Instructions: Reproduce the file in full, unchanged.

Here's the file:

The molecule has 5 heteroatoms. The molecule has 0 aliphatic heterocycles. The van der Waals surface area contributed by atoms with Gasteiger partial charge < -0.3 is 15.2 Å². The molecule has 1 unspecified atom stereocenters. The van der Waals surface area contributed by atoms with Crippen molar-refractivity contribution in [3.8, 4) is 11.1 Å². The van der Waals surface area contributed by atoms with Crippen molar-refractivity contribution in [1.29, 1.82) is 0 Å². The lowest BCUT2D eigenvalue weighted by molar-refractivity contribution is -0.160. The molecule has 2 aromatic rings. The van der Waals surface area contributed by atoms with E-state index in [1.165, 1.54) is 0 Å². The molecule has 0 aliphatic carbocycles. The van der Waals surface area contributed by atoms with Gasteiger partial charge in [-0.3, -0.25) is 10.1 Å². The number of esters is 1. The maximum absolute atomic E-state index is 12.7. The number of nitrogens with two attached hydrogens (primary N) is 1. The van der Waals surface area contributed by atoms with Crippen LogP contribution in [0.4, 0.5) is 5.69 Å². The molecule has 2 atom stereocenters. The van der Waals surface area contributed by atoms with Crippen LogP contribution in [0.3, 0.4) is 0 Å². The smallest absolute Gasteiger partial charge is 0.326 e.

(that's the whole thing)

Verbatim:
The molecule has 5 heteroatoms. The molecule has 0 aliphatic heterocycles. The van der Waals surface area contributed by atoms with Gasteiger partial charge < -0.3 is 15.2 Å². The molecule has 1 unspecified atom stereocenters. The van der Waals surface area contributed by atoms with Crippen molar-refractivity contribution in [3.8, 4) is 11.1 Å². The van der Waals surface area contributed by atoms with Crippen molar-refractivity contribution in [1.29, 1.82) is 0 Å². The lowest BCUT2D eigenvalue weighted by molar-refractivity contribution is -0.160. The molecule has 2 aromatic rings. The van der Waals surface area contributed by atoms with E-state index in [1.165, 1.54) is 0 Å². The molecule has 0 aliphatic carbocycles. The van der Waals surface area contributed by atoms with Gasteiger partial charge in [-0.3, -0.25) is 10.1 Å². The number of esters is 1. The maximum absolute atomic E-state index is 12.7. The number of nitrogens with two attached hydrogens (primary N) is 1. The van der Waals surface area contributed by atoms with Crippen LogP contribution in [0.4, 0.5) is 5.69 Å². The molecule has 2 atom stereocenters. The van der Waals surface area contributed by atoms with Crippen LogP contribution in [0.3, 0.4) is 0 Å². The smallest absolute Gasteiger partial charge is 0.326 e.